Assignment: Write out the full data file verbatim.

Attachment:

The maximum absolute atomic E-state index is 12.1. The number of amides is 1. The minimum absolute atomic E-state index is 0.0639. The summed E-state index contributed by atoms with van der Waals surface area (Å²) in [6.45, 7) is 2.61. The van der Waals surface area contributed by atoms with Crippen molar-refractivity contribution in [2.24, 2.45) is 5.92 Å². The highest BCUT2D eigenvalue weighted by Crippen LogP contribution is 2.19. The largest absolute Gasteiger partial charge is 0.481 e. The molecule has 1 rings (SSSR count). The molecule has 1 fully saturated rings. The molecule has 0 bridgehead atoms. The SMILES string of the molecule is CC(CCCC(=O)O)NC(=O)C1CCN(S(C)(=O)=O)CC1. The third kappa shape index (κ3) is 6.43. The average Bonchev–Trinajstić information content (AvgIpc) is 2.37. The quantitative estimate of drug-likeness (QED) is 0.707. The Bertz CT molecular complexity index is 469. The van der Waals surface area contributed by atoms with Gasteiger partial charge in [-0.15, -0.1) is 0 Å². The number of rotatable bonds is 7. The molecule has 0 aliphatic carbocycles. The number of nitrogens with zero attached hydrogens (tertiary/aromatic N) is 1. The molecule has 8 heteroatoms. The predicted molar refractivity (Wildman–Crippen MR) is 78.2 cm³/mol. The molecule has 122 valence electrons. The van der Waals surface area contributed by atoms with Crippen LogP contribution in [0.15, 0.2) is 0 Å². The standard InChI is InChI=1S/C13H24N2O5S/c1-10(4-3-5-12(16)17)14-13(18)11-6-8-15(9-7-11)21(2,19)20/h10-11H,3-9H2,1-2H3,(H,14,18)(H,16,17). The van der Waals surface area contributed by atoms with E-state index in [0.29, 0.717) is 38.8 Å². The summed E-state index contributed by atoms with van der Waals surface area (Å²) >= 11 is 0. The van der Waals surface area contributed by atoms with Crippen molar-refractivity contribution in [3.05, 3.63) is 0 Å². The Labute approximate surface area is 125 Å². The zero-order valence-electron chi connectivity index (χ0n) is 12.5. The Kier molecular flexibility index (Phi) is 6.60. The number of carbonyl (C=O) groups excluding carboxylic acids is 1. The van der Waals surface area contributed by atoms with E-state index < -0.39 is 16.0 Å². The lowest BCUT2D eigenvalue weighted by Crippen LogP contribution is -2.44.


The maximum absolute atomic E-state index is 12.1. The number of amides is 1. The minimum absolute atomic E-state index is 0.0639. The summed E-state index contributed by atoms with van der Waals surface area (Å²) in [6.45, 7) is 2.61. The van der Waals surface area contributed by atoms with Crippen molar-refractivity contribution in [2.24, 2.45) is 5.92 Å². The highest BCUT2D eigenvalue weighted by Crippen LogP contribution is 2.19. The largest absolute Gasteiger partial charge is 0.481 e. The molecule has 1 rings (SSSR count). The molecule has 1 fully saturated rings. The molecule has 0 bridgehead atoms. The SMILES string of the molecule is CC(CCCC(=O)O)NC(=O)C1CCN(S(C)(=O)=O)CC1. The third kappa shape index (κ3) is 6.43. The average Bonchev–Trinajstić information content (AvgIpc) is 2.37. The quantitative estimate of drug-likeness (QED) is 0.707. The Bertz CT molecular complexity index is 469. The van der Waals surface area contributed by atoms with Gasteiger partial charge in [-0.15, -0.1) is 0 Å². The number of rotatable bonds is 7. The molecule has 0 aliphatic carbocycles. The number of nitrogens with zero attached hydrogens (tertiary/aromatic N) is 1. The molecule has 8 heteroatoms. The predicted molar refractivity (Wildman–Crippen MR) is 78.2 cm³/mol. The molecule has 122 valence electrons. The van der Waals surface area contributed by atoms with Crippen LogP contribution in [0.15, 0.2) is 0 Å². The standard InChI is InChI=1S/C13H24N2O5S/c1-10(4-3-5-12(16)17)14-13(18)11-6-8-15(9-7-11)21(2,19)20/h10-11H,3-9H2,1-2H3,(H,14,18)(H,16,17). The van der Waals surface area contributed by atoms with E-state index in [0.29, 0.717) is 38.8 Å². The summed E-state index contributed by atoms with van der Waals surface area (Å²) >= 11 is 0. The van der Waals surface area contributed by atoms with Crippen molar-refractivity contribution in [3.05, 3.63) is 0 Å². The Labute approximate surface area is 125 Å². The zero-order valence-electron chi connectivity index (χ0n) is 12.5. The Kier molecular flexibility index (Phi) is 6.60. The number of carbonyl (C=O) groups excluding carboxylic acids is 1. The van der Waals surface area contributed by atoms with E-state index < -0.39 is 16.0 Å². The lowest BCUT2D eigenvalue weighted by Crippen LogP contribution is -2.44.